• I love the idea of writing every single purchase down. I did that 12 years ago during my exchange year in Arizona. It’s not only fun to look through but I don’t know how many times I go “Why did you buy that”. I am trying to shop as less as possible and I am determined to use up all my stuff especially cosmetics (but also food) On Instagram there are the hashtags #hitthepan and in German it’s #aufgebraucht but I think the English hashtag is #empties. It really motivates me looking through those pictures :)
    I wonder do you ever go overboard with groceries? Like buying too much so it will spoil in the fridge (I’m so guilty of this!) or do meal plan? I tended to buy more food during my no spend months.

    • Jenny,

      I keep an inventory listing of what is in our freezer. This way, I know what not to buy. I also try to use the old stock first. :-)

    • Wow, I’m going to have to check out those hashtags, Jenny! Thanks for telling me about that. As for food, no, it’s pretty rare for me to throw anything out. I typically buy enough food for 3-4 days, eat that up and then shop for more. That’s a habit I developed while I was paying down my debt, and it’s stuck with me (thank goodness). So I guess that’s my suggestion: just buy what you need for 3-4 days (it’s probably a lot less than you think) and go from there.

    • Jenny from Germany,

      It’s interesting because when I lived in London, we had a small “bar-sized” fridge (based on North American standards). We did not have the issue of produce going bad. Now we have a massive, “regular-sized” fridge, and the only time it was full is when we had three adults living here. My partner and I had been buying our food weekly, but sometimes we would throw out rotting produce, so now we’re transitioning to this “buy it once it’s used up” plan, which means we’re stopping at the store every 2-3 days, but we haven’t thrown anything out yet. Seems a bit paradoxical if you ask me!

    • Thanks everyone for their ideas! I actually know what’s in my fridge/freezer I just never use it. Guess I am in need of some serious meal planning. Going grocery shopping every few days is challenging as I would need a car to go but I am not allowed to drive for medical reasons and therefore always need my boyfriend to drive me. Suppose we need to be more disciplined about using what we have :/

  • Did you inventory what you’re starting with? I am so, so close to deciding to jump in whole hog with you. I will join you on the book thing though – no more until I’m done with everything I have and donated what I don’t want to read.

    • Hmm, I haven’t done an exact inventory, but I can give estimates for some things. Like I have probably a month’s worth of shampoo/conditioner still, and then I’ll need to try homemade methods! But then I have one big bottle of lotion that will probably last me until Christmas, haha. So I don’t have a lot! But I don’t need a lot either. :) Excited you’re going to join me in the book ban!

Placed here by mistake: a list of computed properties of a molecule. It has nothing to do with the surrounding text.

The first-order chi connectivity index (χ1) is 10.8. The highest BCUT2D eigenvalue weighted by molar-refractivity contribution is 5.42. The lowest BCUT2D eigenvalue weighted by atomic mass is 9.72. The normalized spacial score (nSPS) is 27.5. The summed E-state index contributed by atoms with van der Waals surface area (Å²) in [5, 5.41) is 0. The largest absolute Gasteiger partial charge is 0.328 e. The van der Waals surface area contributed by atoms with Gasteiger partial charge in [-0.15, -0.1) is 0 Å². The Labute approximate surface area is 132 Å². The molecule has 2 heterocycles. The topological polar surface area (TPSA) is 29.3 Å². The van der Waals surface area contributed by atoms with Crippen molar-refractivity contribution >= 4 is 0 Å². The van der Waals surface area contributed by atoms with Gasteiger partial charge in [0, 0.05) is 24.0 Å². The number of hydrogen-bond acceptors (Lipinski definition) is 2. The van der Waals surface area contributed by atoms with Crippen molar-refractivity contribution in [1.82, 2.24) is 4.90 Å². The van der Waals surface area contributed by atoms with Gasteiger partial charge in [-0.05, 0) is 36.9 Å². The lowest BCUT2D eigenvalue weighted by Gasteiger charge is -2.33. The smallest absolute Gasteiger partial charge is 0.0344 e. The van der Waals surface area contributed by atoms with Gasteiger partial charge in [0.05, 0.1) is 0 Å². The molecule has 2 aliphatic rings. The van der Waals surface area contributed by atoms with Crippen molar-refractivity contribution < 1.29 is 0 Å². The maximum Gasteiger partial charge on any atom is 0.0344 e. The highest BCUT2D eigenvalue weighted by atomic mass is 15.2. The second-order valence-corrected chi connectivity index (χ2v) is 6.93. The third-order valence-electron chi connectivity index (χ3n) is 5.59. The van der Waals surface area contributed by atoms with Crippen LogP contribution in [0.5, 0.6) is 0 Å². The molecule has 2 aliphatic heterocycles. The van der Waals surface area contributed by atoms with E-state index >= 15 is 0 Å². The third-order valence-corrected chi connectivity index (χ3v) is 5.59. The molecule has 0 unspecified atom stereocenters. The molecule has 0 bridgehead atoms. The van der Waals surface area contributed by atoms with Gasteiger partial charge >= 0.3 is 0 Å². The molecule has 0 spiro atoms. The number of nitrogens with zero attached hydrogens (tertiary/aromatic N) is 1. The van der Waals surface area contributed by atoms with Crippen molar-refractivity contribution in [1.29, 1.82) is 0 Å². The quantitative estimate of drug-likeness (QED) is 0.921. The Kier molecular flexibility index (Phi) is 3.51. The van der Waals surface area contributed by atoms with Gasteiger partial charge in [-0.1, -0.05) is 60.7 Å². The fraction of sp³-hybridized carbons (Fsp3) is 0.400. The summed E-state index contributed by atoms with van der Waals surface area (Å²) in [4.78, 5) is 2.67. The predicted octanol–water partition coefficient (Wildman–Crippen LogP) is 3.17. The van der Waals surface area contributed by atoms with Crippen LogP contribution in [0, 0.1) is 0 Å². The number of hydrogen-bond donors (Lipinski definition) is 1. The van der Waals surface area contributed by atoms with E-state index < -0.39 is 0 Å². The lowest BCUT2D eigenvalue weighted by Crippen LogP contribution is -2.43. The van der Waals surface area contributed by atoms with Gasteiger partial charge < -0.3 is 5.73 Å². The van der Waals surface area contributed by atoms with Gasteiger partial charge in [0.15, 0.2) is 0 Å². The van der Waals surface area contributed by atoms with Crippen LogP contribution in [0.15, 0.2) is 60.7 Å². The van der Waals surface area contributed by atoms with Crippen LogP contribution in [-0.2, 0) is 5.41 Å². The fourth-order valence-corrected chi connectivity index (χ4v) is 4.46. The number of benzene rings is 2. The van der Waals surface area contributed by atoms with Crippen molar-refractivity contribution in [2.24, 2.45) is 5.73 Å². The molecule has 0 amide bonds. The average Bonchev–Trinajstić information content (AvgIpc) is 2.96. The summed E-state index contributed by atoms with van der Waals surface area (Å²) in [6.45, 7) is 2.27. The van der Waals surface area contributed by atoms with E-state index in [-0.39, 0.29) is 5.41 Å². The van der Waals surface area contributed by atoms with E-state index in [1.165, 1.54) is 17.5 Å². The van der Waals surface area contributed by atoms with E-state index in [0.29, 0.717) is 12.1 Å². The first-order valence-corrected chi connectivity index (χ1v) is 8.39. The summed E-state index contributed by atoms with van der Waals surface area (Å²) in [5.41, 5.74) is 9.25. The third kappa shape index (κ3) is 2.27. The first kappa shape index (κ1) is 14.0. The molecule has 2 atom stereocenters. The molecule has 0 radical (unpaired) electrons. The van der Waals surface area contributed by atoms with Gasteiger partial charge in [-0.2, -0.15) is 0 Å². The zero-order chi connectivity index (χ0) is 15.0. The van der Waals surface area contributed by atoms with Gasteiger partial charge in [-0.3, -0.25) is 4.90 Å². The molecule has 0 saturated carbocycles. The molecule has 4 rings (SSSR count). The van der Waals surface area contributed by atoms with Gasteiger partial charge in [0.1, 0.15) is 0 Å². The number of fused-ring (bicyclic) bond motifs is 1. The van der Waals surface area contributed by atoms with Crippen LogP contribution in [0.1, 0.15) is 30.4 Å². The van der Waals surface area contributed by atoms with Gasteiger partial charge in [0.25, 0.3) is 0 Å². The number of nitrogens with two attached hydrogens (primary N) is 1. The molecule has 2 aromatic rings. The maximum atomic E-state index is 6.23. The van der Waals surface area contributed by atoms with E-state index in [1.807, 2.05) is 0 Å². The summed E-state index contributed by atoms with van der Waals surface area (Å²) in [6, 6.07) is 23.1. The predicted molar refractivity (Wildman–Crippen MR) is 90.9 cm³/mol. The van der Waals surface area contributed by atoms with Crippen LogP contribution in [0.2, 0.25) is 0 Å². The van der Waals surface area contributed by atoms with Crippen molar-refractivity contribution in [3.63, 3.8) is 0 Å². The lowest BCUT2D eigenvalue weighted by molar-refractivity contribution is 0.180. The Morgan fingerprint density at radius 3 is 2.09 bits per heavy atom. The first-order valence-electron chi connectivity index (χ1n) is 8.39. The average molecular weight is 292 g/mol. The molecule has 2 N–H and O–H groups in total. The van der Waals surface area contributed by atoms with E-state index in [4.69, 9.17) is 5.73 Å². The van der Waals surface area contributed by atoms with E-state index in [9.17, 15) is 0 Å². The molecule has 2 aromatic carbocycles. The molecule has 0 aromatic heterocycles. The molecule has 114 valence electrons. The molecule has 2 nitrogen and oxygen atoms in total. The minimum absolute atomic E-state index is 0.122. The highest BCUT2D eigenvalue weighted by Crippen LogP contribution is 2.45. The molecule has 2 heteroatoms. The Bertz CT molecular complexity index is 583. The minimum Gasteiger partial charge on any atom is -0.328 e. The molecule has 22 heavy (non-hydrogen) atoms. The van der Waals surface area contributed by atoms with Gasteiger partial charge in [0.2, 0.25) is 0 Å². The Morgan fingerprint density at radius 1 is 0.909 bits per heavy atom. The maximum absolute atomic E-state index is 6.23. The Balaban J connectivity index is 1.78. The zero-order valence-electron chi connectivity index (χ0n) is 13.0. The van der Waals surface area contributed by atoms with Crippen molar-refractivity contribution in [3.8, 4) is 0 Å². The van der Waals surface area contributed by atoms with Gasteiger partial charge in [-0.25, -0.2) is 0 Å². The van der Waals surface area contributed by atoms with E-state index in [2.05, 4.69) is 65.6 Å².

• I’m a new reader and just started following along!

    I love the concept of tracking everything. I currently track everything I spend, but if I go to the pharmacy I’ll just write down “Pharmacy – $20” instead of tracking every single thing I buy. This year I’m focused on my personal savings rate/monthly expenses but maybe next year I’ll really break it down. Tracking expenses in general is a great way to reduce spending though because I definitely feel bad if I spend more than I expect to spend.

    • Yea, I think it’ll be an interesting part of the experiment, that’s for sure. Glad you’re here to follow along, Elizabeth! :)

  • I discovered your blog yesterday and kind of fell in love with it! (I went to bed way too late, reading it…)
    You ARE inspiring and I am taking the plunge with you on one aspect : eating out. I am addicted to restaurants and I spend waaaaaay too much on it (and I need to lose a lot of weight, so… correlation there). So…. Yeah… I am embarking with you on a year long ban of solo-restaurants outings. Basically, I will be cutting out all restaurants, on site or take-out, including the junk I get at the corner store (so just grocery will be ok) if I am not in a social setting. If it`s in a social situation (with friends, with family) it will be OK, but no more solo-restaurant-eating until July 6th 2016!

    • WOW! What a great idea for a ban, Isabelle! I still eat at restaurants a few times/month, but have cut back sooo much in the past month or so, and want to continue to do so in the future. At first, I’m guessing you’ll feel as though it’s a bit of a struggle… or it’ll feel too restrictive/annoying and you’ll want to give up. Don’t. Do not give in to that feeling. You’ll eventually push past it, build new habits and get to a point where you don’t crave it anymore. It took me months to get over takeout coffee, but I’m so much better for it. GOOD LUCK!

  • Well, this all sounds very reasonable. I’m proud of you to be in a position to support your friends and colleagues in their endeavours and also be in a strong position to give to charity. Giving sure does fuel our female nurturing spirit, doesn’t it? This weekend, I was listening to Dr. John Grey on the differences of male and female brains. Now, of course, my awareness is allowing me to see the differences all around me. When giving to others, remember to also give to yourself for looking after your own needs will place you in a better position to help and support others. Given your loyal tribe of followers, I think each and any one of us will be there to help and support you when you reach out to us.